Mitchell, James (2005) Devolution: between governance and territorial politics. Parliamentary Affairs, 58 (2). 287 - 302.Full text not available in this repository. (Request a copy from the Strathclyde author)
In Scotland and Wales devolved governance has established an interesting paradox. Scotland, at the leading edge of devolution, has been timid in developing novel policy agendas. In contrast, in Wales ‘clear red water’ has been created, notably in health and education. In both countries, policy was entangled with constitutional development. In Scotland, a debate began on changing the electoral system for the Parliament. In Wales, the Richard Commission recommended primary legislative powers for the Assembly and replacing the Added Member electoral system with the Single Transferable Vote combined with a larger Assembly. The governing Labour Party adopted a cautious timetable on powers and retained AMS. In Northern Ireland, the Assembly remained suspended while efforts continued to secure agreement between Sinn Fein and the Democratic Unionists, involving demonstrable IRA decommissioning and firm commitments on policing, security, and a return to power-sharing. These failed, amidst a mixture of hopeful talk and mutual acrimony. The case for democratic regional decentralisation in England was tested by a referendum in the North East. The resounding ‘no’ removed regional devolution from the political agenda for the foreseeable future, but existing regional governance remains a significant basis for public policy development.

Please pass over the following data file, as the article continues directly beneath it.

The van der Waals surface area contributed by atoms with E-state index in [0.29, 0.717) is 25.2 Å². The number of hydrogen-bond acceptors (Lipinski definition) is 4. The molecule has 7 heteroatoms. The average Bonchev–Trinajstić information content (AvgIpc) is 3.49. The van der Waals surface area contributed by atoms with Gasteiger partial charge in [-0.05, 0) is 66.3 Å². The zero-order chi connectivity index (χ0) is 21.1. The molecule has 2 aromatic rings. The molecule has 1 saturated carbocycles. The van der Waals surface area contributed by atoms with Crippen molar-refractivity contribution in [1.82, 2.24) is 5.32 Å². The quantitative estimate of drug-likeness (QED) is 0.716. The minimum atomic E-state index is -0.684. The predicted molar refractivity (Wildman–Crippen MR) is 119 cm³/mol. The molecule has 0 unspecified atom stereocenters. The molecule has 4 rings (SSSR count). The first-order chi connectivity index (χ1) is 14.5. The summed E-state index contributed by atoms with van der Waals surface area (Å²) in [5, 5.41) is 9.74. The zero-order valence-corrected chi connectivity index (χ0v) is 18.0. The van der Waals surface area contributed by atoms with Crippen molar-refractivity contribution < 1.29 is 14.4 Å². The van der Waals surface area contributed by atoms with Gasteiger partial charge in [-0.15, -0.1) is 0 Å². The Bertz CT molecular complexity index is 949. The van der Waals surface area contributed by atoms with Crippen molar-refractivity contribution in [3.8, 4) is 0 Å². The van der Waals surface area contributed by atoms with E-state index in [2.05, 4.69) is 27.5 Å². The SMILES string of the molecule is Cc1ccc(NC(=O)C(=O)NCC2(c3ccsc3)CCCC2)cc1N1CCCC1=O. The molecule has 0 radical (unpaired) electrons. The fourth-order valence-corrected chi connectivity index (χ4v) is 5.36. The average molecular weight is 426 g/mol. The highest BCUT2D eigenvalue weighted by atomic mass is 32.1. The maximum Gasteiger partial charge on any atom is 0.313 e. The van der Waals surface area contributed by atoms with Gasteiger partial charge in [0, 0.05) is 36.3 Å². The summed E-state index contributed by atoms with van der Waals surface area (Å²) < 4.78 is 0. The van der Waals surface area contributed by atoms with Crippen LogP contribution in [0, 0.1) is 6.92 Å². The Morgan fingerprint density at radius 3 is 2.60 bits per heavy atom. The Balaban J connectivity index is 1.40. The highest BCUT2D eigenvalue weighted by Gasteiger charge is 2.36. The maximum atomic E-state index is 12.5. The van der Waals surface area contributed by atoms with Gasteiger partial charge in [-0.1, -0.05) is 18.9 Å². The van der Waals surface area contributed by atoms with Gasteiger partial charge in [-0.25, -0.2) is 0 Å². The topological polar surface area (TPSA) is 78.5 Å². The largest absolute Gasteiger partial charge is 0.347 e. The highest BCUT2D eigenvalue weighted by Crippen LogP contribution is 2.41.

|Keywords:||home rule, devolution, Welsh devolution, Scottish independence, Great Britain, Sociology and Political Science, Law|
|Subjects:||Political Science > Political institutions (Europe) > Great Britain|
|Department:||Faculty of Humanities and Social Sciences (HaSS) > School of Government and Public Policy > Politics|
|Depositing user:||Pure Administrator|
|Date Deposited:||02 Dec 2011 13:07|
|Last modified:||06 Jan 2017 10:28|